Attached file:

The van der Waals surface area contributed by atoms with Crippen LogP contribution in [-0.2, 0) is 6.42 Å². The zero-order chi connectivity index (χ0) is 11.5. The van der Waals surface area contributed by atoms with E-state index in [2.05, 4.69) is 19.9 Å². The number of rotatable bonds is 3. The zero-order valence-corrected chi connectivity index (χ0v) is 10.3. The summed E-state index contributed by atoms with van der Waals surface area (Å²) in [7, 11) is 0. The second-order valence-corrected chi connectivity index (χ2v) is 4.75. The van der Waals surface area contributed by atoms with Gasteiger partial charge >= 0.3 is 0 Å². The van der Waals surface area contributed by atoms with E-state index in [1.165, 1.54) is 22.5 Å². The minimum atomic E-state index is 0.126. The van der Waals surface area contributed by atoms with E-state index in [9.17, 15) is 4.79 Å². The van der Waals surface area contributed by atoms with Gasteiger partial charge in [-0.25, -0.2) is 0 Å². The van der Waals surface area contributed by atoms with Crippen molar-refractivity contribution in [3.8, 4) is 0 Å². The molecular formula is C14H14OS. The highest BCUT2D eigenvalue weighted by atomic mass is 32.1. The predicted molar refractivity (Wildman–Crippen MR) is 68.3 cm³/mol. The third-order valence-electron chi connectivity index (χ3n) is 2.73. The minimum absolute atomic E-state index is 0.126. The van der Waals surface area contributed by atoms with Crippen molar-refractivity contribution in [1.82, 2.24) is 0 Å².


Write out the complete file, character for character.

The van der Waals surface area contributed by atoms with Crippen LogP contribution in [-0.2, 0) is 6.42 Å². The zero-order chi connectivity index (χ0) is 11.5. The van der Waals surface area contributed by atoms with E-state index in [2.05, 4.69) is 19.9 Å². The number of rotatable bonds is 3. The zero-order valence-corrected chi connectivity index (χ0v) is 10.3. The summed E-state index contributed by atoms with van der Waals surface area (Å²) in [7, 11) is 0. The second-order valence-corrected chi connectivity index (χ2v) is 4.75. The van der Waals surface area contributed by atoms with Gasteiger partial charge >= 0.3 is 0 Å². The van der Waals surface area contributed by atoms with E-state index in [1.165, 1.54) is 22.5 Å². The minimum atomic E-state index is 0.126. The van der Waals surface area contributed by atoms with E-state index in [9.17, 15) is 4.79 Å². The van der Waals surface area contributed by atoms with Gasteiger partial charge in [-0.25, -0.2) is 0 Å². The van der Waals surface area contributed by atoms with Crippen molar-refractivity contribution in [3.8, 4) is 0 Å². The molecular formula is C14H14OS. The highest BCUT2D eigenvalue weighted by atomic mass is 32.1. The predicted molar refractivity (Wildman–Crippen MR) is 68.3 cm³/mol. The third-order valence-electron chi connectivity index (χ3n) is 2.73. The minimum absolute atomic E-state index is 0.126. The van der Waals surface area contributed by atoms with Crippen molar-refractivity contribution in [1.82, 2.24) is 0 Å².